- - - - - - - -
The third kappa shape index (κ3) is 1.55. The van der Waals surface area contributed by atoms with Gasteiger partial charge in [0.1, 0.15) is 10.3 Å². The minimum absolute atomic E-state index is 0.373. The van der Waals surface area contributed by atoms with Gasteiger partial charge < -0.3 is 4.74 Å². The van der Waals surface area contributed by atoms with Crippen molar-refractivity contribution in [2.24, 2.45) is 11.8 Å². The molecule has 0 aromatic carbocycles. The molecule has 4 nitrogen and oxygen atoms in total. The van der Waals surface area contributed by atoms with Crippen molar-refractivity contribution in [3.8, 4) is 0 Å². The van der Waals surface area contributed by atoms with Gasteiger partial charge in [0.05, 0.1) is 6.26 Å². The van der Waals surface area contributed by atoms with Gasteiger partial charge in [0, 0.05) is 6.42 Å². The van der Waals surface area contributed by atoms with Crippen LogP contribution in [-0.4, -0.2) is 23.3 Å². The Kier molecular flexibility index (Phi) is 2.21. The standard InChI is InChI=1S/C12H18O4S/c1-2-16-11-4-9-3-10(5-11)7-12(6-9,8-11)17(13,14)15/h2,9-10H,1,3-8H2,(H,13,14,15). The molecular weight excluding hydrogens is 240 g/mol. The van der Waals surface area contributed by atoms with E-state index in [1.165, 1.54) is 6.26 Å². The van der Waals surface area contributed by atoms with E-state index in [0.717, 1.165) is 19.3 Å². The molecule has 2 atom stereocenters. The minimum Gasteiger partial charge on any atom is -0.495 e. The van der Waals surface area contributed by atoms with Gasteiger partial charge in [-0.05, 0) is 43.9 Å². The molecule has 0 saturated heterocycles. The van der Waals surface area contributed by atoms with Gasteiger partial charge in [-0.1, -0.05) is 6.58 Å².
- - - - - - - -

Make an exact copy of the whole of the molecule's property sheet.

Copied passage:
The third kappa shape index (κ3) is 1.55. The van der Waals surface area contributed by atoms with Gasteiger partial charge in [0.1, 0.15) is 10.3 Å². The minimum absolute atomic E-state index is 0.373. The van der Waals surface area contributed by atoms with Gasteiger partial charge < -0.3 is 4.74 Å². The van der Waals surface area contributed by atoms with Crippen molar-refractivity contribution in [2.24, 2.45) is 11.8 Å². The molecule has 0 aromatic carbocycles. The molecule has 4 nitrogen and oxygen atoms in total. The van der Waals surface area contributed by atoms with Crippen molar-refractivity contribution in [3.8, 4) is 0 Å². The van der Waals surface area contributed by atoms with Gasteiger partial charge in [0.05, 0.1) is 6.26 Å². The van der Waals surface area contributed by atoms with Gasteiger partial charge in [0, 0.05) is 6.42 Å². The van der Waals surface area contributed by atoms with Crippen LogP contribution in [-0.4, -0.2) is 23.3 Å². The Kier molecular flexibility index (Phi) is 2.21. The standard InChI is InChI=1S/C12H18O4S/c1-2-16-11-4-9-3-10(5-11)7-12(6-9,8-11)17(13,14)15/h2,9-10H,1,3-8H2,(H,13,14,15). The molecular weight excluding hydrogens is 240 g/mol. The van der Waals surface area contributed by atoms with E-state index in [1.165, 1.54) is 6.26 Å². The van der Waals surface area contributed by atoms with E-state index in [0.717, 1.165) is 19.3 Å². The molecule has 2 atom stereocenters. The minimum Gasteiger partial charge on any atom is -0.495 e. The van der Waals surface area contributed by atoms with Gasteiger partial charge in [-0.05, 0) is 43.9 Å². The molecule has 0 saturated heterocycles. The van der Waals surface area contributed by atoms with Gasteiger partial charge in [-0.1, -0.05) is 6.58 Å².